California Gov. Arnold Schwarzenegger has signed into law a bill that will prohibit the sale or rental of violent videogames to minors.

LOS ANGELES (The Hollywood Reporter) -- California Gov. Arnold Schwarzenegger has signed into law a bill that will prohibit the sale or rental of violent videogames to minors.

With retailers facing a $1,000 fine for each violation, the gaming industry already has vowed to challenge the new law on First Amendment grounds and for being vague as to what constitutes a "violent" game.

The legislation, sponsored by Assembly Speaker Pro Tem Leland Yee, D-San Francisco, requires that violent games be prominently labeled with an "18." It would not prohibit parents, certain relatives or legal guardians from providing these game to minors.

"Today I signed legislation to ensure parent involvement in determining which videogames are appropriate for their children," Schwarzenegger said Oct. 7. "Many of these games are made for adults, and choosing games that are appropriate for kids should be a decision made by their parents."

Yee, a child psychologist, said these games present a danger to children.

"Unlike movies, where you passively watch violence, in a videogame, you are the active participant and making decisions on who to stab, maim, burn or kill," Yee said. "As a result, these games serve as learning tools that have a dramatic impact on our children."

Similar bills have been attempted or are pending in several other states -- all of which have been challenged by the Video Software Dealers Assn. and related interests.

The VSDA, which represents video retailers, and the Entertainment Software Assn., vowed Oct. 7 to file a lawsuit challenging the law, which goes into effect Jan. 1.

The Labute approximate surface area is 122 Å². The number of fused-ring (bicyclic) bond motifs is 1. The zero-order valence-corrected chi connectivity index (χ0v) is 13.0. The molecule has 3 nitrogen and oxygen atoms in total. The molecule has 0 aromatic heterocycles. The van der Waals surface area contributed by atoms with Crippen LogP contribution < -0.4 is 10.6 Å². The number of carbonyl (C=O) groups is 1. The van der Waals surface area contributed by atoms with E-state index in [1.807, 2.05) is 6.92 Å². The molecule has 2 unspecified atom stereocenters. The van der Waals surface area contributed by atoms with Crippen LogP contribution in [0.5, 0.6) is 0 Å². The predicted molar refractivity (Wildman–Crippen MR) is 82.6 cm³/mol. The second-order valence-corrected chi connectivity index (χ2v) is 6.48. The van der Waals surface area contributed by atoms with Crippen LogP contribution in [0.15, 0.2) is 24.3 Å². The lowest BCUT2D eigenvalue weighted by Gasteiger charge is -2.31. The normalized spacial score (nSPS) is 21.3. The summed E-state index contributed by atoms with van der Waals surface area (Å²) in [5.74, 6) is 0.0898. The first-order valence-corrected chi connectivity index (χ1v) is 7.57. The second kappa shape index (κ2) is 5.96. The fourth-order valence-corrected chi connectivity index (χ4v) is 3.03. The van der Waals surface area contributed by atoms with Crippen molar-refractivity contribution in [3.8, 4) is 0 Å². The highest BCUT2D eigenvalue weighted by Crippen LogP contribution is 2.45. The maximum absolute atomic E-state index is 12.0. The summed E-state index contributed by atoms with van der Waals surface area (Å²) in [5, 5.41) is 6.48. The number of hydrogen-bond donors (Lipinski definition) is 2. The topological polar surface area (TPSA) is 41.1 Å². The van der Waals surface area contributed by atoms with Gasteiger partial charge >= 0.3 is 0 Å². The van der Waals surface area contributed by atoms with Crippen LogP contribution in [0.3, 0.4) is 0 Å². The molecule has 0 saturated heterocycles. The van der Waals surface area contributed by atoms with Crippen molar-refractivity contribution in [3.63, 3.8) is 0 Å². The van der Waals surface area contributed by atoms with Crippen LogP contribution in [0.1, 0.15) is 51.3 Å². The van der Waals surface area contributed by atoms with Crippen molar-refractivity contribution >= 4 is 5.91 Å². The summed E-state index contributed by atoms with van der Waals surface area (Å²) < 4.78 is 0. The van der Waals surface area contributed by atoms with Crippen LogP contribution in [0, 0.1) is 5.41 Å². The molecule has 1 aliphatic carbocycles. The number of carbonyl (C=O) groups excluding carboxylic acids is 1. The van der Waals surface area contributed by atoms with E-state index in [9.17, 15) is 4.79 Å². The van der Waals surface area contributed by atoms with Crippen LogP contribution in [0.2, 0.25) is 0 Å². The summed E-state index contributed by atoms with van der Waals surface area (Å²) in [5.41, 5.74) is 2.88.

"Not only is (the law) a clear violation of the First Amendment, but it provides no meaningful standards to know which materials are covered," VSDA president Bo Andersen said.

While the law was criticized for being vague, it defined "cruel," "depraved" and "torture" in what Yee said was a deliberate attempt to narrowly tailor the language to withstand a First Amendment challenge.

"Exposing minors to depictions of violence in videogames, including sexual and heinous violence, makes those minors more likely to experience feelings of aggression, to experience a reduction of activity in the frontal lobes of the brain and to exhibit violent anti-social or aggressive behavior," according to the bill's language. "Even minors who do not commit acts of violence suffer psychological harm from prolonged exposure to violent videogames."

California's new law defines "violent videogame" as one that allows a player an option to kill, maim, dismember or sexually assault an image of a human being in a way that is "especially heinous, cruel or depraved," like torture, or in a way that appeals to the "deviant or morbid interests" of a minor, is patently offensive to prevailing community standards regarding what is suitable for a minor and is devoid of serious artistic or other value.

Several national lawmakers got behind Yee's bill, including Sens. Joe Lieberman, D-Conn., and Charles Schumer, D-N.Y. A nearly identical bill has been introduced on the federal level by Sen. Hillary Clinton, D-N.Y.

The VSDA believes that the California law is unnecessary because the industry already has a voluntary ratings system.

In one successful challenge, a federal judge in Washington State declared a similar law unconstitutional in July 2004.

That law attempted to bar minors from buying or renting games that depicted harmful treatment of law enforcement officers. The judge found that video games are a form of protected speech, that obscenity law could not be extended to cover nonsexual depictions of violence and that there was no "compelling state interest" to justify the law because there was no evidence that such depictions of violence were likely to lead to real-world violence against police.

The VSDA also is targeting two laws that are set to take effect this year.

A Michigan law that goes into effect Dec. 1 would fine retailers for selling or renting "ultraviolent explicit videogames" to anyone younger than 17. This law also relies on a contemporary community standards test.

An Illinois law set to take effect Jan. 1 will impose criminal penalties on retailers who rent or sell "violent" videogames to minors.